Installation, hot glue, spray paint, pvc pipe 2013-14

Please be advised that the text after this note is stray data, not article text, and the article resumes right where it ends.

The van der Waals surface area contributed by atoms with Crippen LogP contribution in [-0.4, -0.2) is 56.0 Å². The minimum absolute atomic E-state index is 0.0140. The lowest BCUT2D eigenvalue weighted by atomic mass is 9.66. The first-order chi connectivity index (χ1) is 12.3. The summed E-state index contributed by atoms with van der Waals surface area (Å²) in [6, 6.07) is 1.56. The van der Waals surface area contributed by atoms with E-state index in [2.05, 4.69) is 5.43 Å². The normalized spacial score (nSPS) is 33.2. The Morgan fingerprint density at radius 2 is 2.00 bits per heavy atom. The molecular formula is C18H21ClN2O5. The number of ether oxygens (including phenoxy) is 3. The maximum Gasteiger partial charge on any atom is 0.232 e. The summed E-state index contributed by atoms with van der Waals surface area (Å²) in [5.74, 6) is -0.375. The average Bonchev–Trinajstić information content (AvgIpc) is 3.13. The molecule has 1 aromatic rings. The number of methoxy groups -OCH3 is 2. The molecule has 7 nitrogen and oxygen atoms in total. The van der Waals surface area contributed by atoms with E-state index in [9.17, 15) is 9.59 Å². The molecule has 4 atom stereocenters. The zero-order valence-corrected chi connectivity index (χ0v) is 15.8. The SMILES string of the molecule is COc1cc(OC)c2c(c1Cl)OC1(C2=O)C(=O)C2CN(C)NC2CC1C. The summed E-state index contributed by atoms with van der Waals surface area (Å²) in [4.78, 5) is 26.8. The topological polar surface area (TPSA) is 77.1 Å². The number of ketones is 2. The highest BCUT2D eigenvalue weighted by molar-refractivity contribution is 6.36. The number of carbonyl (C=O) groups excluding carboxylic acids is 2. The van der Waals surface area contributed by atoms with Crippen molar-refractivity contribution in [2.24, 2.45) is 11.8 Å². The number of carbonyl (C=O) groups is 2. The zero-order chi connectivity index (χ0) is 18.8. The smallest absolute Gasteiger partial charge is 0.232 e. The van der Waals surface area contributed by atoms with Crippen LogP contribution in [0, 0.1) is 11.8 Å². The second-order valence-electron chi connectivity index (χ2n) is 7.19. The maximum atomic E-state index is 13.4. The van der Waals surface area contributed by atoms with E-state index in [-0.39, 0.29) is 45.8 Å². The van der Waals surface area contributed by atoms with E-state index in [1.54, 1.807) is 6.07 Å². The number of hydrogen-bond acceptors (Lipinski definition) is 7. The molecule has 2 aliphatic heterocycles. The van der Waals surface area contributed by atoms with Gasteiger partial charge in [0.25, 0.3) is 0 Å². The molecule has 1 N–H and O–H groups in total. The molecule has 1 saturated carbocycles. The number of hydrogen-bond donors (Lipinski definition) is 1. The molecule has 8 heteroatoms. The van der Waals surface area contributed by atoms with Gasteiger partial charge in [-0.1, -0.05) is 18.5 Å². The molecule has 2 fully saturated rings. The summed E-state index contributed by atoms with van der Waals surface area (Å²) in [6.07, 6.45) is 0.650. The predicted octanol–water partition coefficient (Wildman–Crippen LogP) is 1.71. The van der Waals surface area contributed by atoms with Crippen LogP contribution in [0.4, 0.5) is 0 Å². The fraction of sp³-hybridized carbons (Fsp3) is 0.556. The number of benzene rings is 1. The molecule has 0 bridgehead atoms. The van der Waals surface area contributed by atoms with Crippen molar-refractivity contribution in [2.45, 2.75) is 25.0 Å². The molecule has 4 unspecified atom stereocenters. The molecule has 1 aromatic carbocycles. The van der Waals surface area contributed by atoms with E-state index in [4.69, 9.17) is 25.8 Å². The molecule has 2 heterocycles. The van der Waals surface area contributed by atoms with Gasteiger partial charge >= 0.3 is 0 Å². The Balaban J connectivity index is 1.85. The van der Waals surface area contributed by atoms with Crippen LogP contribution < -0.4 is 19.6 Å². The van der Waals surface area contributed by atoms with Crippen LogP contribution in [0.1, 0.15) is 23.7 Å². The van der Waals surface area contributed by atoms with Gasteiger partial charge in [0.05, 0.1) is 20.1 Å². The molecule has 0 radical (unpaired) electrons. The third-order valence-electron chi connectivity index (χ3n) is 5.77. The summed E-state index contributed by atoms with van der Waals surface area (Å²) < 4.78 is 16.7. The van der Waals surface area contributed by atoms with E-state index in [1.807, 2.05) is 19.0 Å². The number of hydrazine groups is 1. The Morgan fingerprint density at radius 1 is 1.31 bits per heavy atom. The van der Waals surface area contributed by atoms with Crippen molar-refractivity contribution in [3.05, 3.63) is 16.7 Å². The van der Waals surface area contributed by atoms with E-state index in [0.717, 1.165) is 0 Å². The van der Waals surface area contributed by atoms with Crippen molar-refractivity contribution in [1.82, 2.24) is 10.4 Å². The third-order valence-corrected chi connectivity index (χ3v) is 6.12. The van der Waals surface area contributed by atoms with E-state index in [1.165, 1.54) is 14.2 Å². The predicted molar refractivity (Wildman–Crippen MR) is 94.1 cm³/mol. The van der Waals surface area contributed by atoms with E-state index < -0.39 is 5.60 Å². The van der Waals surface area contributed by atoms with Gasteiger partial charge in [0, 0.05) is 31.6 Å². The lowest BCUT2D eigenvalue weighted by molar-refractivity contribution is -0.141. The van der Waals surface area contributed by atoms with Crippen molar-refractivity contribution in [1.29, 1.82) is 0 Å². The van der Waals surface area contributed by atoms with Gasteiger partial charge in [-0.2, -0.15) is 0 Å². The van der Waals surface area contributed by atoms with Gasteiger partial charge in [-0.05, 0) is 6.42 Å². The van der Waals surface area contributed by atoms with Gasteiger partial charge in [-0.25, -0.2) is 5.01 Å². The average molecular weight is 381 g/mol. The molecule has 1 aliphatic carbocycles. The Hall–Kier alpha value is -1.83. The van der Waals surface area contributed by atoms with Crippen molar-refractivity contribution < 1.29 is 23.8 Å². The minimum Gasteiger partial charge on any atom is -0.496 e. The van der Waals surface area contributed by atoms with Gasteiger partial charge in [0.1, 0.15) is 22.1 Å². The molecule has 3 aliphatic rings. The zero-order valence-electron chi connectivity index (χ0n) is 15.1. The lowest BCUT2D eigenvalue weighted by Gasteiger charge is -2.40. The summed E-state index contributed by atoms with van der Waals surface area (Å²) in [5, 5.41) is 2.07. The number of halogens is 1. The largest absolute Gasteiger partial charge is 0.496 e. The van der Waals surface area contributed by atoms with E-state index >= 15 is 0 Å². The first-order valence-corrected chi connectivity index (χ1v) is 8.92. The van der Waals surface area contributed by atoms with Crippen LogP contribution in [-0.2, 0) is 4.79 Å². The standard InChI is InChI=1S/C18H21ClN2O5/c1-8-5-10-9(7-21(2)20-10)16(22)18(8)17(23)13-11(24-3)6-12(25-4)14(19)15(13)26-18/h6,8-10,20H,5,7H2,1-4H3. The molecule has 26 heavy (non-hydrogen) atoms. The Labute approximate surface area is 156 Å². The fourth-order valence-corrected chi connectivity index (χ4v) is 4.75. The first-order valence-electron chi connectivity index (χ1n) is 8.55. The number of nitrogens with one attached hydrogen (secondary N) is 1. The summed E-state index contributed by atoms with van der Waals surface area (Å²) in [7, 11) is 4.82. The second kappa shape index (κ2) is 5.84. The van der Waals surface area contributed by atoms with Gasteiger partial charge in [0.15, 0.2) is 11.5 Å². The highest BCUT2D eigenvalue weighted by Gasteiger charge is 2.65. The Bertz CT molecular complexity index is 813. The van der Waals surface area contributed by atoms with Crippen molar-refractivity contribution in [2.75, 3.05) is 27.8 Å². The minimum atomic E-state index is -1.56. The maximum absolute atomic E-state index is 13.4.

Golden chains and fence posts surround objects in a seemingly neutral space. A border is placed around a decorative tree, a clover patch, a lamppost, and a manhole. These now enclosed objects don’t seem out of place to the everyday passerby, but who put them there? How did a norm for ‘public’ spatial arrangement arise? How is it perpetuated? The installed borders around the everyday objects look semi-official because they replicate common materials – but on second glance, one realizes that they are a little ‘soft-looking’, slightly slanted, and the chains make no sound when they move. They appear gold plated at first; difficult to tell that they are made of hot glue and P.V.C. pipe, not metal. In time, they begin to decay, reverting back to their original plastic form: gold to bronze to rusted metal and finally, back to plastic. The process of decay on display in a ‘public’ setting allows a passerby to question the authority and history of space. “Who dictates the aesthetics of space?” The installations highlight the spatial environment and ask us to look again. What have we normalized in our visual culture? What do we not pay attention to in our everyday environments?